April 14th, 2005



(started off as a reply to a post of  coalescent's)

In my (extremely simplified) opinion, consciousness is the reflexive bit of the brain that deals with abstract concepts.  It's the deductive bit that sits on top of the main, inductive, areas of the brain, putting together concepts based on the observations those areas make, and feeding back when it makes a logical connection between things that the purely reactive areas can't.

I don't think it's in any way 'in charge' of the rest of the brain, and I think people's inductive areas frequently overrule it, leading to people saying things like "I was out of control." and "I don't know why I did it." and "I knew it was the wrong thing to do, but I couldn't help myself.", but I do think that it exerts pressure.

I don't think consciousness comes from a sufficently complex et of neurons - I think it comes specifically from an arrangement of neurons that can work in abstract, deductive ways (like the human forebrain, and that of various other mammals). 

I think the reason that we have such problems with AI is that you need both inductive and deductive thought and computers are _terrible_ at induction - being basically deduction machines.  Also, most of the AI researchers are extremely geeky, and therefore focussed on logic, believing that's what intelligence is.
running lego man

Development Techniques (or why most software sucks)

I moved to a new team at Christmas, leaving the mainframe (largely) behind me, and heading into the worlds of Java and C#.  This was nice - a decent IDE makes a huge difference to me, and compiles that take 3 seconds rather than 5 minutes are a godsend.  However, in many ways this wasn't the biggest change from my old team to the new one.

The standard way of working on software development is for a business analyst to talk to users, look at processes and work out what is needed, setting it out in some kind of large document.  An IT analyst then takes this document and produces a design and specifications for how the computers will produce the effect the business person described.  A bunch of programmers then follow the specification to produce a working system that fulfills the IT analyst's specification.  At the end the working system is handed over to the users, who cry with joy at the sheer wonderfullness of what's been created.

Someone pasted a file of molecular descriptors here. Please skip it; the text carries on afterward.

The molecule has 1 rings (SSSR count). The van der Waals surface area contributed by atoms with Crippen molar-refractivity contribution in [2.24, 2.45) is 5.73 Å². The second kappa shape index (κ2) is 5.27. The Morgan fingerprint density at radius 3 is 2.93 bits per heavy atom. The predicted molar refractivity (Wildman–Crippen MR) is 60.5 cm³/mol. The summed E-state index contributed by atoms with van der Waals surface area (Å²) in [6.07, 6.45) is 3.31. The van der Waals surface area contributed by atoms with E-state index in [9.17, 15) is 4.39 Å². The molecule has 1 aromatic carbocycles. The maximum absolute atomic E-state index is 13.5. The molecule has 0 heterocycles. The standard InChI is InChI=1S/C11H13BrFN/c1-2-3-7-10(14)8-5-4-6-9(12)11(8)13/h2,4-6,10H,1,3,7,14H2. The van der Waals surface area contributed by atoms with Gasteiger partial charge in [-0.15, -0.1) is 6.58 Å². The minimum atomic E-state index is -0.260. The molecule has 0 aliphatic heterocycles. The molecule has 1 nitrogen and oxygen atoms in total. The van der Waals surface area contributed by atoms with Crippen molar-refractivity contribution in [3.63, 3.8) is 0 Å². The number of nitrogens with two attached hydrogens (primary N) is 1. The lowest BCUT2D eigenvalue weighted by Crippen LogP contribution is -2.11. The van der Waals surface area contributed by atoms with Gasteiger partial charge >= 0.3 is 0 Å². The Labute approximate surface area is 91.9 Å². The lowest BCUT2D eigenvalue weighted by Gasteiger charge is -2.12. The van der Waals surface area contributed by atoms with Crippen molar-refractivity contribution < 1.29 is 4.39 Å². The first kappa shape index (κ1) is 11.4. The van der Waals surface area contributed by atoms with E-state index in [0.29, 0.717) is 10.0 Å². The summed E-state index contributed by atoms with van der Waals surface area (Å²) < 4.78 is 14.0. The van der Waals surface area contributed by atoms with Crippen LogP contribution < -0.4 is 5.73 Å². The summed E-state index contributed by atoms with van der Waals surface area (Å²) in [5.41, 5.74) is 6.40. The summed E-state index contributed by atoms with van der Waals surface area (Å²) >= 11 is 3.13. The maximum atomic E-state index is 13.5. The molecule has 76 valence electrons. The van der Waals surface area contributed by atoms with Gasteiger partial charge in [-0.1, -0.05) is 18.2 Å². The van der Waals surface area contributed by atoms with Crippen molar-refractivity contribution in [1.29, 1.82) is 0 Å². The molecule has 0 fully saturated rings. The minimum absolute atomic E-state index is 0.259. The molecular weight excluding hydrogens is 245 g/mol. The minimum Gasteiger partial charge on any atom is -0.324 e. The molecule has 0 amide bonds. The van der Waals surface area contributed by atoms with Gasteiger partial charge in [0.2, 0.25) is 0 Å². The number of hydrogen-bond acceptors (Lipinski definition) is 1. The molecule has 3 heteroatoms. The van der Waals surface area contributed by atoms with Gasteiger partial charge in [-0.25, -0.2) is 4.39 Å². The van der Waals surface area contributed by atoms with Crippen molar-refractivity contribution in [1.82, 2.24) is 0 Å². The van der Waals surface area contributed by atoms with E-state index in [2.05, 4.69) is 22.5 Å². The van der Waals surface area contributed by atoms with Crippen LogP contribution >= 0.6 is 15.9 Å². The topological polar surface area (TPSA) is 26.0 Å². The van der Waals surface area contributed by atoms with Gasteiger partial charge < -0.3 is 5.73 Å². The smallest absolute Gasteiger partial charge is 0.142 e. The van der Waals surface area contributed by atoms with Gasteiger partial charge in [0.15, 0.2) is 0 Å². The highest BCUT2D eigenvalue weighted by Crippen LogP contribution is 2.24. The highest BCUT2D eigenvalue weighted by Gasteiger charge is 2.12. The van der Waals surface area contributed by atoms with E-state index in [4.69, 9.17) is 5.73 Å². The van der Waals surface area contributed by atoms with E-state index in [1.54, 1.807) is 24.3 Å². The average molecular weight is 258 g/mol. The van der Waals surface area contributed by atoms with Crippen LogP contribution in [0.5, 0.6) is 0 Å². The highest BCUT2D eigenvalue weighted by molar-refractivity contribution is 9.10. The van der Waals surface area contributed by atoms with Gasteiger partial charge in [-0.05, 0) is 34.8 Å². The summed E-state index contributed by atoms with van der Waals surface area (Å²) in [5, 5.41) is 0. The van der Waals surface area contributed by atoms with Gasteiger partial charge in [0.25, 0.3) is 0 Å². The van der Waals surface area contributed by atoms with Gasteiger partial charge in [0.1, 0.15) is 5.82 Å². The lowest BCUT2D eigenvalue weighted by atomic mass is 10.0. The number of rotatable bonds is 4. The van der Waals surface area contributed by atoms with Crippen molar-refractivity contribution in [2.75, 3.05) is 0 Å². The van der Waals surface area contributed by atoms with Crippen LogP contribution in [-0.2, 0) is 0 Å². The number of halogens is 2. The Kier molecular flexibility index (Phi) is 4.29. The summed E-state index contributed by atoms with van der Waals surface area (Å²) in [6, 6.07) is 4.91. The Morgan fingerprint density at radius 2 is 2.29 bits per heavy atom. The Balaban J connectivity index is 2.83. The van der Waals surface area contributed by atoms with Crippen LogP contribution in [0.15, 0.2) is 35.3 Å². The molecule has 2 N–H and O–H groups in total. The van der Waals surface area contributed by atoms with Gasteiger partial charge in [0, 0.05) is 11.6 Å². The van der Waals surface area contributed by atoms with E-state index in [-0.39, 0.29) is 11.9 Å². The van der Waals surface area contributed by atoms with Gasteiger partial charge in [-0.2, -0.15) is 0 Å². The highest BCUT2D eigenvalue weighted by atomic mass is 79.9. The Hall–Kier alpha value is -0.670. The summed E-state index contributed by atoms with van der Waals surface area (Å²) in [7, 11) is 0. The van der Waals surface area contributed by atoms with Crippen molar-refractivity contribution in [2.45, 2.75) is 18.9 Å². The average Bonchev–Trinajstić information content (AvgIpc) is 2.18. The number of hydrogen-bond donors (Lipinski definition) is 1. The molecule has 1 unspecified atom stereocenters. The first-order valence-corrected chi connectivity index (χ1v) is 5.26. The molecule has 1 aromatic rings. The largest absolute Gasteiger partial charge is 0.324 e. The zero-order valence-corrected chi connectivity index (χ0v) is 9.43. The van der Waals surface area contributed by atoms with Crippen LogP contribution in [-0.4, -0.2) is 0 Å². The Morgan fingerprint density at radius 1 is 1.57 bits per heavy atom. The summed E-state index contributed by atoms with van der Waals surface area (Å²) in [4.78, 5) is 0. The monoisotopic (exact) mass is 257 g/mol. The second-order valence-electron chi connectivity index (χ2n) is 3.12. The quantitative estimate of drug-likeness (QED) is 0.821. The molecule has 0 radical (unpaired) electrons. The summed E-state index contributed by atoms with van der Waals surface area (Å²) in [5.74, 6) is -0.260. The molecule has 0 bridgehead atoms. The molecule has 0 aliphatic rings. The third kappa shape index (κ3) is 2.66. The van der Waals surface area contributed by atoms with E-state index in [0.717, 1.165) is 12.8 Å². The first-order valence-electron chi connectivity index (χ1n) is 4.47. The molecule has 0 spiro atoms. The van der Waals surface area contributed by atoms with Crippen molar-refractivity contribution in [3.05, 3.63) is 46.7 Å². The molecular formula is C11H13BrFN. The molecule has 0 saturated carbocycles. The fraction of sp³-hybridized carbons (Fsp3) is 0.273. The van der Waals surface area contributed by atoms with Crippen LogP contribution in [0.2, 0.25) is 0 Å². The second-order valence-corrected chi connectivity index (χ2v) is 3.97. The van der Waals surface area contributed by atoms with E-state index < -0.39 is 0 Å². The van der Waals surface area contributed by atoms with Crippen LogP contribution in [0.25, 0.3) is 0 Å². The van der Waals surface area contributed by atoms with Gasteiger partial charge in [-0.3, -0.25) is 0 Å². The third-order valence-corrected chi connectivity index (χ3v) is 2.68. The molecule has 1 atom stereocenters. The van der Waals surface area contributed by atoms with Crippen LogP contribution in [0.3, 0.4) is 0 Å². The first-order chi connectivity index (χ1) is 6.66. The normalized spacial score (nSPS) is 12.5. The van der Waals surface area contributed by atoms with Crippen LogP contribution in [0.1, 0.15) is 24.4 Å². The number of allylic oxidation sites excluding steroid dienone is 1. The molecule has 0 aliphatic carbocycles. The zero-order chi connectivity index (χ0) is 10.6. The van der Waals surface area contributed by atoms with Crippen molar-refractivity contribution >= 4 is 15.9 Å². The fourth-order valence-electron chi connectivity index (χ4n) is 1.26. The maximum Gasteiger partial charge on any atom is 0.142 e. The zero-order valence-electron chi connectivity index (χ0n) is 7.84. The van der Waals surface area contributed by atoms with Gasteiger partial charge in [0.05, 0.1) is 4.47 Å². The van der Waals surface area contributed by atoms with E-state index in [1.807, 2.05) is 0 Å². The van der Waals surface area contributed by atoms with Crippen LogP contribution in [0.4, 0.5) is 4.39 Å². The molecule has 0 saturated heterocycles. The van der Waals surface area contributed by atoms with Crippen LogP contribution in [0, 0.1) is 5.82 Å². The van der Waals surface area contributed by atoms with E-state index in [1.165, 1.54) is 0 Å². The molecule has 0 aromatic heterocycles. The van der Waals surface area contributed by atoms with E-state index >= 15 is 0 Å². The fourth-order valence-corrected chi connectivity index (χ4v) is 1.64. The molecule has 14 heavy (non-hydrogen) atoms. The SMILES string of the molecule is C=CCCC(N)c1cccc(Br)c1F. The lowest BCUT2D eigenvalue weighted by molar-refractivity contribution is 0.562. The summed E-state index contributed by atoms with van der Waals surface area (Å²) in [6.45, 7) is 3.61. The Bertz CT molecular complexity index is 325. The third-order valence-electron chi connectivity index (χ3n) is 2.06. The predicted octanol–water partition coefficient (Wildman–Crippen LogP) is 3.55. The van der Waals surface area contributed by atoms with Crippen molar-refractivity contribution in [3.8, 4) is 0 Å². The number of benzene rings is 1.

Or Not.

What tends to _actually_ happen is that the Business Analyst has a pretty good idea of what they want, knows that anything they miss out will cause people to whine at them incessantly, and that IT projects come along once every five years.  They therefore throw vast amounts of 'nice to have' items into the spec, leaving out lots of things that they believe are obvious, and put in a variety of things they can't have, as they don't actually understand the current system.

The IT analyst then mostly understands this document, works out a good way of implementing bits of it, hides the bits that look impossible, writes up a design based on their (limited) understanding of the current system and hands it to a bunch of developers who all work independently to produce something which then doesn't really hang together when they come to integrate it.  It doesn't quite do what the IT analyst wanted (because the spec wasn't 100% perfect), it doesn't really do what the business analyst wanted (because the IT analyst didn't understand the business spec 100% before writing the IT spec), and it really doesn't do what the actual business user wants (because they've been pretty much left out of the whole process). 

The business users then complain loudly about the programmers, who are terribly upset, because _they followed the spec_.  At this point everyone goes down (separate) pubs and cries into their beer.